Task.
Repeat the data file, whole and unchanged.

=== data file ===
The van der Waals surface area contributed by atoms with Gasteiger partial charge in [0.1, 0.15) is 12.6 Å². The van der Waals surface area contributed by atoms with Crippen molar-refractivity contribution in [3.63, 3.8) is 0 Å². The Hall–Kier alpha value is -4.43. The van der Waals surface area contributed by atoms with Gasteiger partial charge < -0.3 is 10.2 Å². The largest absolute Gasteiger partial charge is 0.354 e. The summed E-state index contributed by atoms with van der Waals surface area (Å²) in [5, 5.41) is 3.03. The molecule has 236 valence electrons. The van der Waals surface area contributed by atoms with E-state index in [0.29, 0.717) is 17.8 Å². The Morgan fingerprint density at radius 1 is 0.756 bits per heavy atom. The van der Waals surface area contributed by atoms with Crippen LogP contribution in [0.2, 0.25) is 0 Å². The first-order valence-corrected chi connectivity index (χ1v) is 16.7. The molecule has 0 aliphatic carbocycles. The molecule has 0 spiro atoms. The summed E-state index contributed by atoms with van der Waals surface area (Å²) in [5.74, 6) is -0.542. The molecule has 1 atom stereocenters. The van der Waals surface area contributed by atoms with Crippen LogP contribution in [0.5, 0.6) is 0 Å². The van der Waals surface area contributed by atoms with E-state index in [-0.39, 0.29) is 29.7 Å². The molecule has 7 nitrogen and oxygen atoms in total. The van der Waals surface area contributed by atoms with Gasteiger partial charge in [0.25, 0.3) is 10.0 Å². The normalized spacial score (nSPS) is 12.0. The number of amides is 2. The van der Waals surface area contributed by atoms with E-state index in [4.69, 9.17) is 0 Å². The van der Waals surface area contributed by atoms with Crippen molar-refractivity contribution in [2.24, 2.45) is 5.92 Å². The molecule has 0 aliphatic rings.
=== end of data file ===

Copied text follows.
The van der Waals surface area contributed by atoms with Gasteiger partial charge in [0.1, 0.15) is 12.6 Å². The van der Waals surface area contributed by atoms with Crippen molar-refractivity contribution in [3.63, 3.8) is 0 Å². The Hall–Kier alpha value is -4.43. The van der Waals surface area contributed by atoms with Gasteiger partial charge < -0.3 is 10.2 Å². The largest absolute Gasteiger partial charge is 0.354 e. The summed E-state index contributed by atoms with van der Waals surface area (Å²) in [5, 5.41) is 3.03. The molecule has 236 valence electrons. The van der Waals surface area contributed by atoms with E-state index in [0.29, 0.717) is 17.8 Å². The Morgan fingerprint density at radius 1 is 0.756 bits per heavy atom. The van der Waals surface area contributed by atoms with Crippen LogP contribution in [0.2, 0.25) is 0 Å². The first-order valence-corrected chi connectivity index (χ1v) is 16.7. The molecule has 0 aliphatic carbocycles. The molecule has 0 spiro atoms. The summed E-state index contributed by atoms with van der Waals surface area (Å²) in [5.74, 6) is -0.542. The molecule has 1 atom stereocenters. The van der Waals surface area contributed by atoms with Crippen LogP contribution in [0.5, 0.6) is 0 Å². The van der Waals surface area contributed by atoms with E-state index in [-0.39, 0.29) is 29.7 Å². The molecule has 7 nitrogen and oxygen atoms in total. The van der Waals surface area contributed by atoms with Gasteiger partial charge in [0.25, 0.3) is 10.0 Å². The normalized spacial score (nSPS) is 12.0. The number of amides is 2. The van der Waals surface area contributed by atoms with E-state index in [4.69, 9.17) is 0 Å². The van der Waals surface area contributed by atoms with Crippen molar-refractivity contribution in [2.24, 2.45) is 5.92 Å². The molecule has 0 aliphatic rings.